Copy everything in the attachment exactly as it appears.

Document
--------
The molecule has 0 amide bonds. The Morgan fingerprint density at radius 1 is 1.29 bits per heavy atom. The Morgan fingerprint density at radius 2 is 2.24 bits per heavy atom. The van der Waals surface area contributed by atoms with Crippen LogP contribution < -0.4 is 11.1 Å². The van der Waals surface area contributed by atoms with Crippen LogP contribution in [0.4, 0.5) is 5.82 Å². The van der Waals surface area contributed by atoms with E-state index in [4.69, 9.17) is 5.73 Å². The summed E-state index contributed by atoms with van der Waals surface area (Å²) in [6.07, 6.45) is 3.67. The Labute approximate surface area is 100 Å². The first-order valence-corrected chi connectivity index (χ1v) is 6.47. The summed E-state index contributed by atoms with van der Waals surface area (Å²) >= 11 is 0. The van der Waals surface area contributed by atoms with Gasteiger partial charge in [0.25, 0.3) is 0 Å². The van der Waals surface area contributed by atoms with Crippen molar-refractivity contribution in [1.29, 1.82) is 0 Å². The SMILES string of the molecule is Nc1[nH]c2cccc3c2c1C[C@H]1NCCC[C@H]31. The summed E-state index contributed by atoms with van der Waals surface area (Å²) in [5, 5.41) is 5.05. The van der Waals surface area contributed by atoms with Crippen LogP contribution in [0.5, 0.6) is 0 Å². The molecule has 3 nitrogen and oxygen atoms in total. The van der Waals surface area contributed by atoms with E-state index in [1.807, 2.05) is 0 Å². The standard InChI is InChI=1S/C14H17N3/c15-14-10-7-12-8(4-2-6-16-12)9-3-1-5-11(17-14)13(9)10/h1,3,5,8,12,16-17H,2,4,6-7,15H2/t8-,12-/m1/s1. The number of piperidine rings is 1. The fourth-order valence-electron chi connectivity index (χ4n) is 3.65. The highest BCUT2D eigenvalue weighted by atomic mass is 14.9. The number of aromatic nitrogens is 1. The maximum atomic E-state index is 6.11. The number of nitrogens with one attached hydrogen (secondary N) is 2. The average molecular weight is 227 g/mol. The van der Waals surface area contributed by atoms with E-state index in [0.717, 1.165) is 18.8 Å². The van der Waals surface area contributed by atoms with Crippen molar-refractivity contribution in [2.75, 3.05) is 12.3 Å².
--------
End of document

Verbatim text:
The molecule has 0 amide bonds. The Morgan fingerprint density at radius 1 is 1.29 bits per heavy atom. The Morgan fingerprint density at radius 2 is 2.24 bits per heavy atom. The van der Waals surface area contributed by atoms with Crippen LogP contribution < -0.4 is 11.1 Å². The van der Waals surface area contributed by atoms with Crippen LogP contribution in [0.4, 0.5) is 5.82 Å². The van der Waals surface area contributed by atoms with E-state index in [4.69, 9.17) is 5.73 Å². The summed E-state index contributed by atoms with van der Waals surface area (Å²) in [6.07, 6.45) is 3.67. The Labute approximate surface area is 100 Å². The first-order valence-corrected chi connectivity index (χ1v) is 6.47. The summed E-state index contributed by atoms with van der Waals surface area (Å²) >= 11 is 0. The van der Waals surface area contributed by atoms with Gasteiger partial charge in [0.25, 0.3) is 0 Å². The van der Waals surface area contributed by atoms with Crippen molar-refractivity contribution in [1.29, 1.82) is 0 Å². The SMILES string of the molecule is Nc1[nH]c2cccc3c2c1C[C@H]1NCCC[C@H]31. The summed E-state index contributed by atoms with van der Waals surface area (Å²) in [5, 5.41) is 5.05. The van der Waals surface area contributed by atoms with Crippen LogP contribution in [0.5, 0.6) is 0 Å². The molecule has 3 nitrogen and oxygen atoms in total. The van der Waals surface area contributed by atoms with E-state index in [1.807, 2.05) is 0 Å². The standard InChI is InChI=1S/C14H17N3/c15-14-10-7-12-8(4-2-6-16-12)9-3-1-5-11(17-14)13(9)10/h1,3,5,8,12,16-17H,2,4,6-7,15H2/t8-,12-/m1/s1. The number of piperidine rings is 1. The fourth-order valence-electron chi connectivity index (χ4n) is 3.65. The highest BCUT2D eigenvalue weighted by atomic mass is 14.9. The number of aromatic nitrogens is 1. The maximum atomic E-state index is 6.11. The number of nitrogens with one attached hydrogen (secondary N) is 2. The average molecular weight is 227 g/mol. The van der Waals surface area contributed by atoms with E-state index in [0.717, 1.165) is 18.8 Å². The van der Waals surface area contributed by atoms with Crippen molar-refractivity contribution in [2.75, 3.05) is 12.3 Å².